By Steev Stamford
Following on from my recent post about photographing captive animals and making the resulting image acceptable to P4M here are a few examples of mine and how I did it.
Close to the wire
Taken with a Sigma 105 macro with the lens pressed right up to the wire mesh (appx 1 inch square) and with an aperture of f4. The combination of large aperture and being right up to the cage has put the wire so far out of focus it has to all intents and purposes vanished. To complete this image though I did need to edit the eye - which being so shiny and in sharp focus had reflections of the wire in it.
However the end result is that we now have an acceptable image that simply wouldn't have worked with other choices of distance, lens or aperture.
Get an angle
This cute baby elephant was around 20 metres away and a series of quite substantial horizontal wires supported at regular intervals by posts as thick as telegraph poles were between us. Shot with a 150 -500 at around the 300 range.
By carefully choosing my angle and using a long lens I was able to zoom in through the gaps in the fence and crop tight enough to loose the fence on the other side of their compound.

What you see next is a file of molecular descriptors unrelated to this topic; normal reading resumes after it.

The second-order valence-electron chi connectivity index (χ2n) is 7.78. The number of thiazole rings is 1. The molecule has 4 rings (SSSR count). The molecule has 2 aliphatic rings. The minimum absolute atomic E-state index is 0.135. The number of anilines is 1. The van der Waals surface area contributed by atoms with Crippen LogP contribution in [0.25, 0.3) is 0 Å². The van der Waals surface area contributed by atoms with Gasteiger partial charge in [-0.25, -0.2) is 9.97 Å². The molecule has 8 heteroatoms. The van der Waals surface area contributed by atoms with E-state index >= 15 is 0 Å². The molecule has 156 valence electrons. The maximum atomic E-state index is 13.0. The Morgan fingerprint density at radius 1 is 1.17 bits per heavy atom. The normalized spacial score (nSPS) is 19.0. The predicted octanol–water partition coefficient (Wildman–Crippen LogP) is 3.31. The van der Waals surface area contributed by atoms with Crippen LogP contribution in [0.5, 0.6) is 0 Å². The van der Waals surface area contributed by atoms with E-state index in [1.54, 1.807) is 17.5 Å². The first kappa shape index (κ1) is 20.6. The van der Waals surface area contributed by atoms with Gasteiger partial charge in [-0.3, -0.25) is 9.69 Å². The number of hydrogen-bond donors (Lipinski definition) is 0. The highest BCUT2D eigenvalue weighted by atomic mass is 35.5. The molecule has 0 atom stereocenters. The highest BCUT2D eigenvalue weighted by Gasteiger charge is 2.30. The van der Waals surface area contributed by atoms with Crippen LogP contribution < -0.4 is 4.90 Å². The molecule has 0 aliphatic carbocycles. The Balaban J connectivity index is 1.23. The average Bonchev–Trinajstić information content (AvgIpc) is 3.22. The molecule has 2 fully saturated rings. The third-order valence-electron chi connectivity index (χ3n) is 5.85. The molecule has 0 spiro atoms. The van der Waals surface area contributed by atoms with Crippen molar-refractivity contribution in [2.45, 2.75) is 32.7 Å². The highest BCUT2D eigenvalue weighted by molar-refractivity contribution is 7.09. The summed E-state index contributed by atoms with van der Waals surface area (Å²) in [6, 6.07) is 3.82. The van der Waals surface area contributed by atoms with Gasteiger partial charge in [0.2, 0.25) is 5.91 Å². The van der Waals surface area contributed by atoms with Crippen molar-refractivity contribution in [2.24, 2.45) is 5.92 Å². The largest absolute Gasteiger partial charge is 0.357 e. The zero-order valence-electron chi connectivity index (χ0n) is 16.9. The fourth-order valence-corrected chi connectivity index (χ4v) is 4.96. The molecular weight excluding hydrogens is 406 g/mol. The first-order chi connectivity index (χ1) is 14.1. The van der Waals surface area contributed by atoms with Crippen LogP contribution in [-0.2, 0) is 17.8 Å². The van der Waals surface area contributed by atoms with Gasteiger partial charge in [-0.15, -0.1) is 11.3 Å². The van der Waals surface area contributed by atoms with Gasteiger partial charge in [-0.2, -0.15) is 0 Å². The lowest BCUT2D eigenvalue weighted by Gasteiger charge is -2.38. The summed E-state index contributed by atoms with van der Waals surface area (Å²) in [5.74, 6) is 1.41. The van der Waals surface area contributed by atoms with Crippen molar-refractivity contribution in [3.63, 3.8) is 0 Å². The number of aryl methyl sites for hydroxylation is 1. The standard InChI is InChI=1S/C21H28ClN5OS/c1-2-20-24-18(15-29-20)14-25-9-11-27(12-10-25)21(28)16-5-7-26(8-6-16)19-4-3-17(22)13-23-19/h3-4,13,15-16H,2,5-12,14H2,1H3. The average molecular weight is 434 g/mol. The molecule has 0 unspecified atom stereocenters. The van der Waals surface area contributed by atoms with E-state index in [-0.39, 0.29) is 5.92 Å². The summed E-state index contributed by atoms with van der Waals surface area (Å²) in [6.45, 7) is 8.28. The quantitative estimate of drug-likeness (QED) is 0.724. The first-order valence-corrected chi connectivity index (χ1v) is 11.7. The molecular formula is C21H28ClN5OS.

Because I didn't need to blur anything, rather physically avoid the wires and posts the choice of aperture was entirely dictated by my desire to shoot with a low ISO and a fast enough shutter speed to prevent camera shake blur.
Glass can be your friend
Quite a lot of zoos now have large glass panels - this is another example of the 'get in close' approach. The trick with glass is to get so close - and preferably have someone shade any light from behind and thus remove any glare.
This image was taken through glass that thus far has been thick enough to keep the tigers and visitors apart. Glass this thick does often add a colour cast (normally green) and requires you to get the camera lens absolutely square on - or risk distortion and reflections.
One problem with glass is prints - animal prints on one side - kids' finger prints on the other. A small cloth will cure the latter - moving to another place on the glass is the only real cure for the former.
All of these images are in my portfolio.